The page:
First, let’s make one thing clear: the iPhone X has a 5.8-inch screen, but its actual area is smaller than the 5.5-inch iPhone 8 Plus. The reason for this is the different aspect ratio: the 8 Plus has a traditional 16:9 orientation, while the X features a taller, 2.17:1 proportion. You can read a detailed explanation of this here.

In real life, this means that when you watch videos on the iPhone 8 Plus, you will be able to see a lot more than on the X. In longer lists or web pages, though, the new iPhone X is able to show more content.

What about the smallest of them all, the iPhone 8? It has a 4.7-inch 16:9 LCD screen that shows less information than both others. However, if you deal with apps that are not yet optimized for the iPhone X and still show up in 16:9 orientation with black bars on the top and bottom, you have about the same screen space on the X and the iPhone 8.

Here is a detailed look at which screen fits more content in real life!

What about colors?


What you don’t find in a spec table is how well screens show color. The iPhone X with its new OLED screen has a few advantages over the 8 and 8 Plus: it has more vibrant colors, deeper blacks and better contrast, all combining together for more impressive visual qualities, albeit not by a huge margin. Its screen is also noticeably brighter and more visible outdoors. But it also has a few downsides: if you tilt the phone you will notice a slight shift in colors towards the blue gamut. This is not a huge issue as it is on the Google Pixel 2 XL, but it’s more noticeable than on the iPhone 8 and 8 Plus. Then, there is one other possible issue: burn-in.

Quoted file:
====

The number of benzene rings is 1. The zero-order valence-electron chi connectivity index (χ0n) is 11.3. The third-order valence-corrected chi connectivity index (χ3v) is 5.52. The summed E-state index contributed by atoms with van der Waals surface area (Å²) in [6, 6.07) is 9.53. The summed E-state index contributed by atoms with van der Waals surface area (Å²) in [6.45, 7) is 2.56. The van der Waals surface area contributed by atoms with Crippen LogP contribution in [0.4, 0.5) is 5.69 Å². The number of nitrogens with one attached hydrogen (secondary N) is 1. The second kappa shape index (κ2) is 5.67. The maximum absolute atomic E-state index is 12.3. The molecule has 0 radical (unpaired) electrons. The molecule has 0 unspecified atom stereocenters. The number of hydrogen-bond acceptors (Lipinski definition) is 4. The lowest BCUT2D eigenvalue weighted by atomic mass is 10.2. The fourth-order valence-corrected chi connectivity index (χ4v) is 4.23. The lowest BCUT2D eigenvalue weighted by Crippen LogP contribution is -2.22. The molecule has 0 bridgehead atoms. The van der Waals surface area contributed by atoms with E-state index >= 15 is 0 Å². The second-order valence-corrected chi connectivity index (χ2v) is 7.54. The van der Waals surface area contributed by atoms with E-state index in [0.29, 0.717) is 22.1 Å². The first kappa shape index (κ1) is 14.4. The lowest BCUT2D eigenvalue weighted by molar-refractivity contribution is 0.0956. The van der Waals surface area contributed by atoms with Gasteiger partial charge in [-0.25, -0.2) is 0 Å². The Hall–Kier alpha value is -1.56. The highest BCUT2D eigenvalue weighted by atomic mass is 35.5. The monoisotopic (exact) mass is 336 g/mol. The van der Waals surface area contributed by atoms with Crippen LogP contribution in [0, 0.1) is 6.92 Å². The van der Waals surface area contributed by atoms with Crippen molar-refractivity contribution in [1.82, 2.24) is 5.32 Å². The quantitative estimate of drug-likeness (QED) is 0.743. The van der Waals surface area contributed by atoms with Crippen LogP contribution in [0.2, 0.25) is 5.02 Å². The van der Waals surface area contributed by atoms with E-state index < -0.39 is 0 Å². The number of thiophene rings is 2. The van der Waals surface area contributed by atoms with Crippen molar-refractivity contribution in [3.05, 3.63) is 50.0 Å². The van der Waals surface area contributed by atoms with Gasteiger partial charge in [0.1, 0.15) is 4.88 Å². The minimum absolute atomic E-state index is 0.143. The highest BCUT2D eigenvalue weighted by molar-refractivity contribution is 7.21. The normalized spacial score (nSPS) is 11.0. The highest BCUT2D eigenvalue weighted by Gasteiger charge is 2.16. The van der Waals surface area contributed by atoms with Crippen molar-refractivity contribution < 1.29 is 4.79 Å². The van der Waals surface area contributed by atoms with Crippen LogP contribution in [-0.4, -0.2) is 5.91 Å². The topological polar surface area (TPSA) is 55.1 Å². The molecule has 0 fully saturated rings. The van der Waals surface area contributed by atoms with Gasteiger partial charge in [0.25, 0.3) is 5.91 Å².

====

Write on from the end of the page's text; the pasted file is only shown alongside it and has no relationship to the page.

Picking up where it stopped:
What is burn-in?


Burn-in is an issue that affects OLED displays. Since OLED screens illuminate every single pixel individually, if you do show bright colors in one area, the pixels there can “burn out”. This means that if you leave a black-and-white checkerboard as the wallpapers on the iPhone X for a few weeks, and then change the image to something else, those white squares will “burn in” and will be slightly visible all the time! Apple says it has taken pre-cautions, but admits that no OLED display is immune to burn-in issues. How long does it take until burn-in appears? We see no traces of burn-in on our iPhone so far and no other reports about it, so we hope for the best.

The iPhone 8 and 8 Plus with their LCD screens do not suffer from such issues.